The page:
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Reading the Industry: Fantasy Football for Smart People

When Hollywood looks for its next blockbuster fantasy series to make into an ultra-high budget series, I’m hoping Jonathan Bales’ Fantasy Football for Smart People makes the cuts. His charts are going to look so cool. I saw ten different “Smart People” offerings on his Amazon page. Today’s review will be on his latest book, and we’ll give it a separate line due to its length:

Fantasy Football for Smart People: Daily Fantasy Pros Reveal Their Money-Making Secrets


Check out a sample chapter.

I do an interview series in which the majority of the “talking” is by the experts themselves. Bales uses this theory in the book, handing over each chapter to a daily “grinder” who has won more money in fantasy football than I’ve ever seen. Let’s look at some of the chapters.

Chapter 1: Research with Headchopper

Wait a sec, who said anything about research? You mean I have to work to make money in daily fantasy? Nuts. What Mr. Chopper says is to use your tools, including the fantastic Rotogrinders site, Pro Football Focus and Football Outsiders for stats, and NFL Game Rewind for film. What he likes to do is figure out his player values before going to the daily fantasy sites to view salaries.

Three great tidbits from Headchopper: He likes looking at the opposing secondary for QB value, yards per carry for RBs (sign of good OL), and red zone targets for wide receivers (TDs are important).

At the end of the each chapter, you get a little “bonus coverage” from “CSURams88″ aka Peter Jennings and of course, Mr. Bales and his charts.

Chapter 3: The Vegas Lines with Mirage88

It appears as if ’88 was a very good year for creating daily fantasy experts. If a daily expert wanted to create his/her own research from which to devise lineups, that’s possible. That’s also not optimal. Vegas sets lines based on a lot more smart people using a lot more data than we can fathom. Because of that, using Vegas lines to determine the best opportunities for scoring fantasy points is what you’re looking for. Look at the over/unders (the prediction about how many points will be scored in an NFL game), and you’ll see where your opportunities lie.

If you break down each NFL team, you can see what percentage of total QB targets each WR gets. After looking at the over/under, you can get a decent projection of what that receiver could score.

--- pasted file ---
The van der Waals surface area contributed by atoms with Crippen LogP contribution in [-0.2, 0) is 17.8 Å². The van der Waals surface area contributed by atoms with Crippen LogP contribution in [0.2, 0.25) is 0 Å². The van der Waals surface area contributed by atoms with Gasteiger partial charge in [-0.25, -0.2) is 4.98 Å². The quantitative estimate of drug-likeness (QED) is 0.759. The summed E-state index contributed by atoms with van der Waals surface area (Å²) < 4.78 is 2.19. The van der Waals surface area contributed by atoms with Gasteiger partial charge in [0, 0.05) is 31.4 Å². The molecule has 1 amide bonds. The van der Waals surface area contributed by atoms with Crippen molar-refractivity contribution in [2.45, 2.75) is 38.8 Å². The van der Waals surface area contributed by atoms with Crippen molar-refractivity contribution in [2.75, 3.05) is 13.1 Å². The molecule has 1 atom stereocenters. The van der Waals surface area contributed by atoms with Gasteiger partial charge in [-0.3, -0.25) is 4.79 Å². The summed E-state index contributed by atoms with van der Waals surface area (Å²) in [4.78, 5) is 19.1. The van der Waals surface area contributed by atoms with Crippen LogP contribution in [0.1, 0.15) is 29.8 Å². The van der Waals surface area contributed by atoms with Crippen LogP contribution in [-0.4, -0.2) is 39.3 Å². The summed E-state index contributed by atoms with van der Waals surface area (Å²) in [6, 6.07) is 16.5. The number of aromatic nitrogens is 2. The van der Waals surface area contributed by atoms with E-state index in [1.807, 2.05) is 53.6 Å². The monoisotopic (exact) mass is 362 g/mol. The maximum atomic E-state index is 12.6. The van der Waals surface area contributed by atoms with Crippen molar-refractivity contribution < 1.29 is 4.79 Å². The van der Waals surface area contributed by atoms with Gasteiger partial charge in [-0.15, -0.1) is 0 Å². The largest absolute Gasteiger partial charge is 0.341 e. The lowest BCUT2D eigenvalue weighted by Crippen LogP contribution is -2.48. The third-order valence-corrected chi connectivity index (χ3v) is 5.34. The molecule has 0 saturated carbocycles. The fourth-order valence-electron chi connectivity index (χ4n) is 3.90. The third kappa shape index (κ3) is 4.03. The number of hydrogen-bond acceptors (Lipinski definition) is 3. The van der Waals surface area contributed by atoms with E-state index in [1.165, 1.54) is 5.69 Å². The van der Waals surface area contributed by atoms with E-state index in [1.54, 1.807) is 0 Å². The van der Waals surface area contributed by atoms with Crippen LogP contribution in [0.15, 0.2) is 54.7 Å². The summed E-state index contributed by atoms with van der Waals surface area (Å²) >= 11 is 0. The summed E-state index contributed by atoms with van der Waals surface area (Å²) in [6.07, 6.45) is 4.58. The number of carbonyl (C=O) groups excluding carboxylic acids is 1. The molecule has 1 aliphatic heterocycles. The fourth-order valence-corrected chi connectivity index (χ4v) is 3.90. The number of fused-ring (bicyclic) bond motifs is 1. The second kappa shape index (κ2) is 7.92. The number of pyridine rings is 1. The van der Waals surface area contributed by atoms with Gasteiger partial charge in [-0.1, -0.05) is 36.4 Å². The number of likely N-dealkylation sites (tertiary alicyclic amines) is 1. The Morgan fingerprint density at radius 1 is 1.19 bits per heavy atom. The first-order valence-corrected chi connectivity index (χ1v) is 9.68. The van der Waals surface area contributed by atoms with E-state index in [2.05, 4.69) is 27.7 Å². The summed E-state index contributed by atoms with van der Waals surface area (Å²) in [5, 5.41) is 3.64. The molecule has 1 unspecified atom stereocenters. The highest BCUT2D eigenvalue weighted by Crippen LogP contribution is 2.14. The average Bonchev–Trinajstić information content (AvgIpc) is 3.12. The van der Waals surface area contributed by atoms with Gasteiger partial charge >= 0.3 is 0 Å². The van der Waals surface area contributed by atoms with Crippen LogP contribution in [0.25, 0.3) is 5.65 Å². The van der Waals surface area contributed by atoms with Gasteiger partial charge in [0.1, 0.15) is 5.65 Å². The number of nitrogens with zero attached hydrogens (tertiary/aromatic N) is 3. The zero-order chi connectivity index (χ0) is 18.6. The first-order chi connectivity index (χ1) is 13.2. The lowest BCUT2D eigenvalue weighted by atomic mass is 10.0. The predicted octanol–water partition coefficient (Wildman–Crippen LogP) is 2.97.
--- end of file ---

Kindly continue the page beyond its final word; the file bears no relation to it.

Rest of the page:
Determining when to go against the “chalk”, or the Vegas line, is where you potentially get in the most trouble but also can profit. Knowing when to be a contrarian is one of the most important decisions a fantasy player can make.

Chapter 5: Winning Cash Games with PrimeTime42

You may think that daily fantasy “winners” focus on tournaments because of the big money, but that’s a fallacy. A lot of daily fantasy winners focus on the “cash” games, which for the most part means the head-to-heads or 50/50s. Tournaments do have higher prizes, but the odds of winning are much lower.

PT42 recommends DraftKings’ “beginner-only” cash games to allow the newbies to get some experience. He also suggests that you get into some cheap 50/50s with experts to see what they do with their lineups. That’s one step to becoming an expert, seeing what the experts do.

Chapter 8: Building a Bankroll with KillaB2482

Have you noticed yet that daily experts spend a lot more time on research than coming up with handles? This guy focuses on the NFL (my kind of guy) who moved on from an Economics degree to play poker then focus on daily fantasy. There are some nice overlaps between poker and fantasy football.

You may think that it makes sense to play your entire bankroll every week, as the NFL season is short and we must make hay while the sun shines. Not so fast. If you have a bad week, and everyone has a bad week, you are now broke. The suggestion in this instance is a max of 20% a week. Only 3-4% is for tournaments versus “cash” games.

Throughout this book, a constant refrain is to play one lineup per site. You’re going to have a different “cash” lineup versus “tournament” lineup as you need a higher score to win a tournament due to the higher number of players. Another recommendation is to not put more than 60-70% of your weekly money into one player. You may have “a feeling” and the stats/salary may be in your favor, but if one player has one bad week, so do you.

I purposely didn’t summarize every chapter because it wouldn’t be nice of me to give you the entire book without enticing you to buy it on your own. There are lots of daily fantasy primers, but this one’s over and above the norm because we’re talking real advice from real winners. Naturally, where you take it is up to you.

Find the book on Amazon and do yourself a favor and follow Jonathan Bales on Twitter. You can also find Jonathan’s work at RotoAcademy and The DC Times.

For a more extended look at the book, I posted a sample chapter.

About Zach Law

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